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Anyone who listens seriously to jazz has heard Milt Hinton’s solid, earthy bass. The number of early jazz, swing, and swing- influenced recordings Hinton has played on must be in thousands. This grand master of the instrument died this past December after a long, distinguished career. Back in 1990, Chiaroscuro Records released a double CD entitled Old Man Time as a tribute to Mr. Hinton on his 80th birthday. It’s time to revisit this recording not only for the music but also for what the liner notes and the recorded interviews have to say about this masterful musician.
Milt Hinton was born in 1910 and after learning how to play violin he played for local Chicago area silent movie houses until the rise of the “talkies” eliminated live musical accompaniment. He switched over to bass at the age of 18 and in three years was the regular bassist for Zutty Singleton at the Three Deuces in Chicago. Five years later he joined the Cab Calloway Orchestra, and stayed from 1936 to 1951. All along, and after his years with Calloway, he was in constant demand for small group performances, playing with Art Tatum, Teddy Wilson, Louis Armstrong, Red Norvo, Flip Phillips, and many others. The musicians he has recorded with is literally a who’s who among jazz musicians, including Benny Carter, Coleman Hawkins, Teddy Wilson, Johnny Hodges, Wes Montgomery, Zoot Sims, and Gil Evans. For decades, Hinton was a stalwart on the New York City jazz scene.
Hinton’s sound has always been distinctive. It is a solid singing bass that often set the tone and feel of a session. On Old Man Time he is joined by musicians he has worked with since the early days, including Clark Terry, Doc Cheatham, Dizzy Gillespie, Buddy Tate, Lionel Hampton and Joe Williams, to name a few. The music was recorded over several months in late 1989 and early 1990. In addition to over an hour and a half of music, the double CD also includes a long interview with Hinton, and a story swapping session among his musician friends. There’s also some interesting vocals by Hinton, including the not to be forgotten "Milt’s Rap." Overall, this recording is a friendly, living room, casual affair. Hinton tells funny anecdotes about his young musician days, and there’s a round of stories about musical adventures with Calloway. Good stories among good friends. The liner notes include quotes about Hinton from over sixty bass players, and also a wry lyric poem written by Jay Leonhart that is also a heart felt tribute to a mentor.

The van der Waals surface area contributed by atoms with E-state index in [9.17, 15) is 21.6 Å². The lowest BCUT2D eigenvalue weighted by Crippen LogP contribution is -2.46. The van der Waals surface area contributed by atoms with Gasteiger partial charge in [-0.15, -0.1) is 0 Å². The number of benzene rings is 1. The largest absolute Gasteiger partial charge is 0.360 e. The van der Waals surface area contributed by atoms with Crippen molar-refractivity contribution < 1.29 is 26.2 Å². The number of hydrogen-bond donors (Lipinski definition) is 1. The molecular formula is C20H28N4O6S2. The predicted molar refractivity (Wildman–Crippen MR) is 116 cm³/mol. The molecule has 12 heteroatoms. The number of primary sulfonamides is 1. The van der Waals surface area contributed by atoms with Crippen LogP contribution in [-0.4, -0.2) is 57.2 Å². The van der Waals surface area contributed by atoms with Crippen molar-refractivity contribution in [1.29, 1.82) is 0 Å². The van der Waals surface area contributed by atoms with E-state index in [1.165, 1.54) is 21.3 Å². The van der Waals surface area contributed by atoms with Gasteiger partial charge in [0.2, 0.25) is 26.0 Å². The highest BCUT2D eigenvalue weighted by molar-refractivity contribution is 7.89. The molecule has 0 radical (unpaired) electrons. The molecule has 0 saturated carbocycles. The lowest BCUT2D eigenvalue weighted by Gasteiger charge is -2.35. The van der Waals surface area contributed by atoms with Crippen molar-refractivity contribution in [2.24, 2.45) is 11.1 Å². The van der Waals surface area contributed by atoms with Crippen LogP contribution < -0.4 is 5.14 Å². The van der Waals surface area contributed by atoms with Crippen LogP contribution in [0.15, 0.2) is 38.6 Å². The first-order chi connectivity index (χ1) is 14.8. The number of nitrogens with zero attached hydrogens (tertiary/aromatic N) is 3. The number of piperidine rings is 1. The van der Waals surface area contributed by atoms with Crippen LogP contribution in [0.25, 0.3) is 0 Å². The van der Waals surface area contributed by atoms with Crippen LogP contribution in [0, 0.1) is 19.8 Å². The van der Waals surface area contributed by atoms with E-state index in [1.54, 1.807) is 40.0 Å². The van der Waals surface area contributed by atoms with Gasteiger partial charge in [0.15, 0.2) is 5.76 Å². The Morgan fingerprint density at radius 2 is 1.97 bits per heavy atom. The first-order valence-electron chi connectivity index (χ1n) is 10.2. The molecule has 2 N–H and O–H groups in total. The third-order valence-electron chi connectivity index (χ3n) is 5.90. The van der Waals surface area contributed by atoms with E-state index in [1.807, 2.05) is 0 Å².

The musical highlights include a three- track trio session with Lionel Hampton and a two- track session with Dizzy Gillespie. Of particular interest is his long solo introduction to "This Time It’s Us" that becomes a long duet with Gillespie before this excellent quartet cooks away with John Bunch on piano and Jackie Williams on drums. On a later track, Hinton’s "Slap Happy" is a startling performance by this master of the slap bass; after his solo, he is joined by an inspired Lionel Hampton. Other highlights include a trio recording of "Time On My Hands" with Ralph Sutton on piano and Gus Johnson on drums. Cab Calloway sings a spirited version of "Good Time Charlie" with a band that includes Doc Cheatham and Buddy Tate. There’s good jazz among all the fun. Everyone was obviously having a wonderful time. Old Man Time is a warm tribute to a generous man who also happened to be a great jazz musician.
Track Listing: Old Man Time; Time After Time; Sometimes I
Personnel: BAND 1: Derek Smith, Milt Hinton, Bobby Rosengarden. BAND 2: Clark Terry, Al Grey, Flip Phillips, Norman Simmons, Milt Hinton, Gerryck King, Joe Williams. BAND 3: Ralph Sutton, Milt Hinton, Gus Johnson. BAND 4: Danny Barker, Milt Hinton. BAND 5: Dizzy Gillespie, John Bunch, Milt Hinton, Jackie Williams. BAND 6: Doc Cheatham, Eddie Barefield, Buddy Tate, Red Richards, Al Casey, Milt Hinton, Gus Johnson. BAND 7: Lionel Hampton, Milt Hinton, Jimmy Ford. BAND 8: same as 6. BAND 9: Milt Hinton, Gus Johnson. BAND 10: same as 6. BAND 11: Milt Hinton, Gus Johnson. Also, Buck Clayton composer/arranger on two tracks.
I love jazz because anything is possible; it has few rules and the best jazz breaks those ones. I prefer free improv because it doesn't really have any rules at all.
I was first exposed to jazz in my teens (in the late sixties).
The first jazz record I bought was Filles de Kilimanjaro by Miles Davis, shortly followed by Extrapolation by John McLaughlin.
My advice to new listeners is to listen as widely as possible and not to make snap judgments--stick with it.